Mitt Romney is running for Senate — at least according to Utah's governor, Gary Herbert.
Utah Republicans had been "growing anxious" waiting for Romney to announce whether he planned to seek Sen. Orrin Hatch's seat, which Hatch plans to vacate after his current term ends in 2019, so they were pestering Romney's close friends and family to get a definitive decision.
One came on Sunday.
Herbert told The New York Times that he was among the top pesterers. "Let's not be coy about this," he says he told a Romney friend. If he's going to run, let's go. If not, we need to find somebody else to run, and there's people that have been trying to queue up for the opportunity."
Romney answered Herbert in a text, Hebert says. It read, simply, "I'm running."
If his electronic communications didn't confirm his intentions, however, his schedule for this week certainly does. Romney is expected to attend two high-profile events — a meeting of the Salt Lake City Chamber of Commerce and a local Utah tech conference — something the private citizen Romney is not typically interested in.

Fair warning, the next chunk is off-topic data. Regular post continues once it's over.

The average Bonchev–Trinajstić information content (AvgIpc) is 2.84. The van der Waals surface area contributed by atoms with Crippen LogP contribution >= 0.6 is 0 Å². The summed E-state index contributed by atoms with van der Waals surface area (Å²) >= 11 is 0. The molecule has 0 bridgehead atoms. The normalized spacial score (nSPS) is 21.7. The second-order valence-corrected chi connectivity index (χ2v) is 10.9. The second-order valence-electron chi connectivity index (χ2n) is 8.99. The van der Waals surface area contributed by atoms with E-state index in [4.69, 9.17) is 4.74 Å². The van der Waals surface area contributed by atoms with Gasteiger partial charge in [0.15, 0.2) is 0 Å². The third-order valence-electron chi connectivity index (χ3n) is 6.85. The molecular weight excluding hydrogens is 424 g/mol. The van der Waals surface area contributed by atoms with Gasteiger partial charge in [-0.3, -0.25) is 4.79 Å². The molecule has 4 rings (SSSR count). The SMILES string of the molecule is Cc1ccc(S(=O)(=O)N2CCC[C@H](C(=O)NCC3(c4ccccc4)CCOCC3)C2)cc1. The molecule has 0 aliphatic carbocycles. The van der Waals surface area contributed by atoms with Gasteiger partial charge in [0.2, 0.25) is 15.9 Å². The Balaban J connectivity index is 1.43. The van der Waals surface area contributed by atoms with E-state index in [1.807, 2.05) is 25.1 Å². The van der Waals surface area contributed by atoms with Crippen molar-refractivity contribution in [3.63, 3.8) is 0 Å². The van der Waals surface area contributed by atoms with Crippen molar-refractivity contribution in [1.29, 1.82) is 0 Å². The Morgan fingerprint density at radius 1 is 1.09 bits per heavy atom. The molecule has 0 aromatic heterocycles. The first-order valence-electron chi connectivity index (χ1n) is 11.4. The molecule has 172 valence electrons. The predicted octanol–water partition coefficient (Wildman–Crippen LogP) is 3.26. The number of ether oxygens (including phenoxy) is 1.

When Hatch announced his retirement several weeks ago, most pundits speculated Romney would jump into the race. After all, Hatch has said several times that he wouldn't leave the Senate seat he held for three decades in the hands of just anyone. He openly declared Romney to be his successor, even though at around 70 years of age, Romney isn't that much younger than Hatch.
The news, however, will perplex the Trump White House. Romney is no friend to Trump, and despite a series of dinners and peace overtures, Trump has never really warmed to Romney either. But Trump may not be able to stand in Romney's way. Utah is very much an independent Republican state, and Hatch enjoys a record-breaking 80% approval among his constituents. Romney is still wildly popular within the state.